Around this time of year (i.e. the end of it), film fans usually trot out their "Best of" Lists. As much as I'd like to do the same, I don't even think that I saw ten films this year. Of those I really enjoyed only a few which is why I don't ever make these lists but I'm always looking for more films to love.
Part of the problem is that I rarely see what end up being my favorites in the year that they're released -- does anyone? About 10,000 films were released on the planet so how do people find their favorites before the planet goes full circle around the sun... and how are those films supposed to find their fans that fast?
Of the films that I saw, I quite liked The master although though, as with most PT Anderson films, felt like it gave me more to hold onto than truly admire. Skyfall was mostly satisfying although the pacing allowed my mind to repeatedly dwell on Bond's waxed cotton jacket more than the story. I thought The Dark Knight rises, though deeply silly and self-serious, was really exhilarating. Flight, on the other hand, was deeply silly and self-serious yet not exhilarating at all after the opening scene -- for some reason I've seen nearly every Robert Zemeckis film despite having not honestly liked any since 1985's Back to the future. As someone who can't get enough Middle Earth I thought The Hobbit: an unexpected journey was flawed but enjoyable ...and frequently just... too much. I remember The campaign and Wanderlust both being pleasantly diverting when I saw them but now they've almost entirely extricated themselves from my memory. Tim and Eric's billion dollar movie was bizarre and should've been annoying but was mildly amusing. Casa de mi padre was bizarre and should've been amusing but was mildly annoying.
Of those films that I had plenty of opportunity to see but still haven't, I count End of watch, Jack Reacher, and Magic Mike. I probably just need one more recommendation from someone whose taste that I trust.
For some reason I can't get excited about Amour, Lawless, or Moonrise Kingdom to follow through with the whole process of actually watching them. And finally, I have little or no interest in seeing highly-regarded films Argo, Beasts of the Southern Wild, Django unchained, Life of Pi, Lincoln, or The Impossible as they all look absolutely atrocious and I just know that I'd hate them.
I suppose the films that looked most interesting to me but I missed were the following -- oh, apologies for some of them having ads at the beginning. It indeed seems perverse that YouTube would require people wanting to see ads to sit through ads first:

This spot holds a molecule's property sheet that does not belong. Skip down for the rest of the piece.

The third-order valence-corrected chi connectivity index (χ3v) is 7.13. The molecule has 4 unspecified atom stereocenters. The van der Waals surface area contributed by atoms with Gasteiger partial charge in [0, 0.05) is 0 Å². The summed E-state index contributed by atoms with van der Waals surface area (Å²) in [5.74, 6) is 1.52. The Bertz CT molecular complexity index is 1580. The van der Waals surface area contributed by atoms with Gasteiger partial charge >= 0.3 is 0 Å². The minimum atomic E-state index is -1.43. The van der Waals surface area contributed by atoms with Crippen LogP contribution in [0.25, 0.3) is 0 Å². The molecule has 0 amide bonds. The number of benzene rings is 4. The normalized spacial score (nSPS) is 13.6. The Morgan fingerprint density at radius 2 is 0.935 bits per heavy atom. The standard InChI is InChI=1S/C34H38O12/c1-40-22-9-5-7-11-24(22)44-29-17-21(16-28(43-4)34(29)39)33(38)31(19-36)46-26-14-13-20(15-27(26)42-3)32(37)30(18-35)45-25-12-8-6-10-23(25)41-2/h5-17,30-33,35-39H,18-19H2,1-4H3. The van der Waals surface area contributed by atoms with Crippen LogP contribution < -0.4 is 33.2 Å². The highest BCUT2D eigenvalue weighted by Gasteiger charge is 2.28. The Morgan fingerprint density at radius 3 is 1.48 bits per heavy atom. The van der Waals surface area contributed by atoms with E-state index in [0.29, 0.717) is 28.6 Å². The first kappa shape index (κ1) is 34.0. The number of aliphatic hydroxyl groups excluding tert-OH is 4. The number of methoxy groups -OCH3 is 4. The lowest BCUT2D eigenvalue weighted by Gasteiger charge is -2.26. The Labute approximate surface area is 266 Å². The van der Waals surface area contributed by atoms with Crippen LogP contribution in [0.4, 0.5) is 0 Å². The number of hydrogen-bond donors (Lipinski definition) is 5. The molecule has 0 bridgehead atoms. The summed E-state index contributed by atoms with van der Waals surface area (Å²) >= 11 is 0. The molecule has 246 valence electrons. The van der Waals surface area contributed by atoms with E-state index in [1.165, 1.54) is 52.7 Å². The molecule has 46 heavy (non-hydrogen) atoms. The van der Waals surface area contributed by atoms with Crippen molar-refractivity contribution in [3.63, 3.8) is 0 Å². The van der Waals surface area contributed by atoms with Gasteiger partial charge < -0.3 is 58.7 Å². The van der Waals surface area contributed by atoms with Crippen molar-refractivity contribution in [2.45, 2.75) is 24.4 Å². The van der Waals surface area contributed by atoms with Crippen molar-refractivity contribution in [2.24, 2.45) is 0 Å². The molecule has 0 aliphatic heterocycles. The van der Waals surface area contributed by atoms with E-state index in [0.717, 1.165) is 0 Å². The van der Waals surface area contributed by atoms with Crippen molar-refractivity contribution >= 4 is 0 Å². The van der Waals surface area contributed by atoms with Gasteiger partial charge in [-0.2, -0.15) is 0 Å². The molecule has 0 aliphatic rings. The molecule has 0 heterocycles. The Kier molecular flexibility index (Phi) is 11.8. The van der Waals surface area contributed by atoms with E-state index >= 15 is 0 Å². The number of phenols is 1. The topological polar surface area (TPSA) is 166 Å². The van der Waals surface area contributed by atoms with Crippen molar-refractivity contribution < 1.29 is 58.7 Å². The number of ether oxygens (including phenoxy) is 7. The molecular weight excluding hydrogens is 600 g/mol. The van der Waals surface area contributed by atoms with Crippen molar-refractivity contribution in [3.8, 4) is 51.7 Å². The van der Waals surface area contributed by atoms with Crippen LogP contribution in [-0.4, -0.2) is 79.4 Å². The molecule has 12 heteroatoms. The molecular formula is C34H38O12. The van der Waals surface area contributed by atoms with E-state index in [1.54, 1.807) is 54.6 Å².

The angels' share is a Ken Loach comedy-drama filmed in Scotland. I've really liked every film of Ken Loach's that I've seen so that's enough for me. To be honest, the trailer makes it look pretty unremarkable but trailers more often convince me not see movies than to see them.
Damsels in distress is Whit Stilman's first film in thirteen years. I loved his first three so naturally I'm anxiously curious about his latest.
ライク・サムワン・イン・ラブ(Like someone in love) is a French-Japanese production about someone who supports herself through prostitution -- which sounds like it could be unbearable... but it's directed by one of my favorite directors, Abbas Kiarostami.
Nairobi half life is a Kenyan film directed by a first timer, David 'Tosh' Gitonga, that's gotten a bit of buzz. With African films continually snubbed by Criterion, New Yorker Films having reduced their output, and the Pan-African Film Festival increasingly showcasing "Pan-African" (in most cases independent black cinema from America) at the expense of actual African films from Africa, it's hard to know what great films are coming from the most cinematically-underrated continent.
アウトレイジ ビヨンド(Outrage beyond) is a Takeshi Kitano film. His output has been up and down for me for a while now but I'll always give him a chance... although I still need to see the first Outrage!
피에타 (Pietà) is the latest Kim Ki-duk film. It sounds as unsettling as most of his films but for some reason there's something seductive and poetic about his films that makes them something other than the arty torture porn or ugly endurance defiance contests (a la Lars von Trier).
Any thoughts or recommendations based on my "taste profile" that might have flown under the radar? Let me know and maybe I'll get back to you next year.